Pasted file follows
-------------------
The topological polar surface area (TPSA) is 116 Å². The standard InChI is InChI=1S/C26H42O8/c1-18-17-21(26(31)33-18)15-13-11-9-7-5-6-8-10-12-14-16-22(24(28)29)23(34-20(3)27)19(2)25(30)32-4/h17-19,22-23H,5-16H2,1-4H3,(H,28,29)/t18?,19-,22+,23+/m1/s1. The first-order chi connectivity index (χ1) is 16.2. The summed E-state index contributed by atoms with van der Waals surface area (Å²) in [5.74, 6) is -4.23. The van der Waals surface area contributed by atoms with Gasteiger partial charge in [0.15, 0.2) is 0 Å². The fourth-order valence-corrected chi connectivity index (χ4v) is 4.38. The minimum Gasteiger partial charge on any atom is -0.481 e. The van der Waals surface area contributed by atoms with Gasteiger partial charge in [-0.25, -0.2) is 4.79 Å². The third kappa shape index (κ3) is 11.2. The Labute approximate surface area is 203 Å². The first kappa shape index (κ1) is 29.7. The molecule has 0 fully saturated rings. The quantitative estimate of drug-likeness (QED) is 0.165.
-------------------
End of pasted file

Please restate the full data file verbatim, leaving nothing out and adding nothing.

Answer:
The topological polar surface area (TPSA) is 116 Å². The standard InChI is InChI=1S/C26H42O8/c1-18-17-21(26(31)33-18)15-13-11-9-7-5-6-8-10-12-14-16-22(24(28)29)23(34-20(3)27)19(2)25(30)32-4/h17-19,22-23H,5-16H2,1-4H3,(H,28,29)/t18?,19-,22+,23+/m1/s1. The first-order chi connectivity index (χ1) is 16.2. The summed E-state index contributed by atoms with van der Waals surface area (Å²) in [5.74, 6) is -4.23. The van der Waals surface area contributed by atoms with Gasteiger partial charge in [0.15, 0.2) is 0 Å². The fourth-order valence-corrected chi connectivity index (χ4v) is 4.38. The minimum Gasteiger partial charge on any atom is -0.481 e. The van der Waals surface area contributed by atoms with Gasteiger partial charge in [-0.25, -0.2) is 4.79 Å². The third kappa shape index (κ3) is 11.2. The Labute approximate surface area is 203 Å². The first kappa shape index (κ1) is 29.7. The molecule has 0 fully saturated rings. The quantitative estimate of drug-likeness (QED) is 0.165.